Abstract: Color Displays in Direct and Indirect Location of Hydrocarbons
Perhaps more than any other innovation since the invention of seismic prospecting, the process of digital recording and processing of seismic data has advanced exploration technology. It made possible economic processing and analysis of vast volumes of marine and land data, and has provided a greater degree of accuracy. More significantly, it also made possible the extraction of geologically and geophysically significant parameters from seismic data. These auxiliary variables have proved to be highly relevant to the direct and indirect location of hydrocarbons.
Pratt in the 1920s said that "the oil is found in the minds of men." It is indeed true that men through deductive reasoning must make the final judgement whether to drill and to test potential prospects. However, this reasoning must be supported by available geologic and geophysical evidence. It has been shown recently that most of this evidence is present on seismic sections and is obtainable through interpretation of the behavior of the auxiliary variables computed from the seismic data.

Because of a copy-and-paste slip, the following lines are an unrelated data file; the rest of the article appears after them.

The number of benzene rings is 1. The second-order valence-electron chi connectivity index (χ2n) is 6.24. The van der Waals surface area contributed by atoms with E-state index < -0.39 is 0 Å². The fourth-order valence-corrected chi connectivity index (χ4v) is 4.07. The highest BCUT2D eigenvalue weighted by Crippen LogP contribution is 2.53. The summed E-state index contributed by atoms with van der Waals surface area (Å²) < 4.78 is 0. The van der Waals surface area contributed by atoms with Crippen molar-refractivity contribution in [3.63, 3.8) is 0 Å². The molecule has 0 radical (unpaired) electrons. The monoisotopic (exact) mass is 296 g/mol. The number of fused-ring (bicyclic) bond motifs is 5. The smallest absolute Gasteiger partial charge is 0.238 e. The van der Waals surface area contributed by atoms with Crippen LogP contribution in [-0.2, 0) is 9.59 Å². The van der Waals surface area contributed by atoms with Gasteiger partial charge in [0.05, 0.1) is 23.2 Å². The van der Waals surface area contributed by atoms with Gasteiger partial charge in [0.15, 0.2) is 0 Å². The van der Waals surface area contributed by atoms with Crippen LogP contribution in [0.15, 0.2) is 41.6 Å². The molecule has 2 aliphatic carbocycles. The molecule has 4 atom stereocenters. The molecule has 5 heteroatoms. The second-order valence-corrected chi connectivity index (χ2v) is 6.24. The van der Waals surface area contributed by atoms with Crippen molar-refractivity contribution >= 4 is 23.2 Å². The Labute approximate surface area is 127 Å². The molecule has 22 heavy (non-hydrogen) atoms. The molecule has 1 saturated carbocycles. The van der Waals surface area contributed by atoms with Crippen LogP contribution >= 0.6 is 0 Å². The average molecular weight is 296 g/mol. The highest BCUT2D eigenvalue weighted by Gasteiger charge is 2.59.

The significant features of basic tectonic and structural changes are predicted from the measurements of reflection times and velocities. The velocity and the reflection amplitudes provide ample information for a quantitative assessment of lithology, porosity, and fluid content. Frequently, continuity, and angularity of the seismic reflections give interpretive evidence of the depositional environment and stratigraphy.
The validity of the interpretation is enhanced substantially by the study of all of the auxiliary variables, particularly their anomalous behavior over the entire prospect. As a consequence the appropriate display of these variables and their relation to the basic seismic section is of utmost importance. Calibrated color displays suitably chosen, as well as the other forms of displays, allow rapid and quantitative correlation of auxiliary variables.
Examples are chosen from various geologic provinces with different exploration objectives. The significance of the variables relevant to their geologic interpretation is discussed.
AAPG Search and Discovery Article #90977©1975-1976 Distinguished Lectures